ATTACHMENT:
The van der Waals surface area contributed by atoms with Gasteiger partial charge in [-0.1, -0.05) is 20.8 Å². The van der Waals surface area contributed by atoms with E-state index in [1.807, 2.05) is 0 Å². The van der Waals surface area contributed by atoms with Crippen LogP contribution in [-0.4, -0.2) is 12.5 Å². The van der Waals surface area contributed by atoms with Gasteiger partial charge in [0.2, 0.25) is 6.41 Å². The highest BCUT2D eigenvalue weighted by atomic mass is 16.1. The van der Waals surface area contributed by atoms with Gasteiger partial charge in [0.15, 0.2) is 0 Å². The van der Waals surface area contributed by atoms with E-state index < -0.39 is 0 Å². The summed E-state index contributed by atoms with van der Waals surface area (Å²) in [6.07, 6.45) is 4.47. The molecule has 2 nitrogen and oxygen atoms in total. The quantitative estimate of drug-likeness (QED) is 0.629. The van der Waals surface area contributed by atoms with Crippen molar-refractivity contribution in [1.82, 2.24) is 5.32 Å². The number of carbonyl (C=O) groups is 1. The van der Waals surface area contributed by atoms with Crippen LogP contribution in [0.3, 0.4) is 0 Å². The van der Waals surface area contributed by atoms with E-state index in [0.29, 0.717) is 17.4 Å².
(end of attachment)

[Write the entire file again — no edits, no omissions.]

The van der Waals surface area contributed by atoms with Gasteiger partial charge in [-0.1, -0.05) is 20.8 Å². The van der Waals surface area contributed by atoms with E-state index in [1.807, 2.05) is 0 Å². The van der Waals surface area contributed by atoms with Crippen LogP contribution in [-0.4, -0.2) is 12.5 Å². The van der Waals surface area contributed by atoms with Gasteiger partial charge in [0.2, 0.25) is 6.41 Å². The highest BCUT2D eigenvalue weighted by atomic mass is 16.1. The van der Waals surface area contributed by atoms with Gasteiger partial charge in [0.15, 0.2) is 0 Å². The van der Waals surface area contributed by atoms with E-state index < -0.39 is 0 Å². The summed E-state index contributed by atoms with van der Waals surface area (Å²) in [6.07, 6.45) is 4.47. The molecule has 2 nitrogen and oxygen atoms in total. The quantitative estimate of drug-likeness (QED) is 0.629. The van der Waals surface area contributed by atoms with Crippen molar-refractivity contribution in [1.82, 2.24) is 5.32 Å². The number of carbonyl (C=O) groups is 1. The van der Waals surface area contributed by atoms with Crippen LogP contribution in [0.3, 0.4) is 0 Å². The van der Waals surface area contributed by atoms with E-state index in [0.29, 0.717) is 17.4 Å².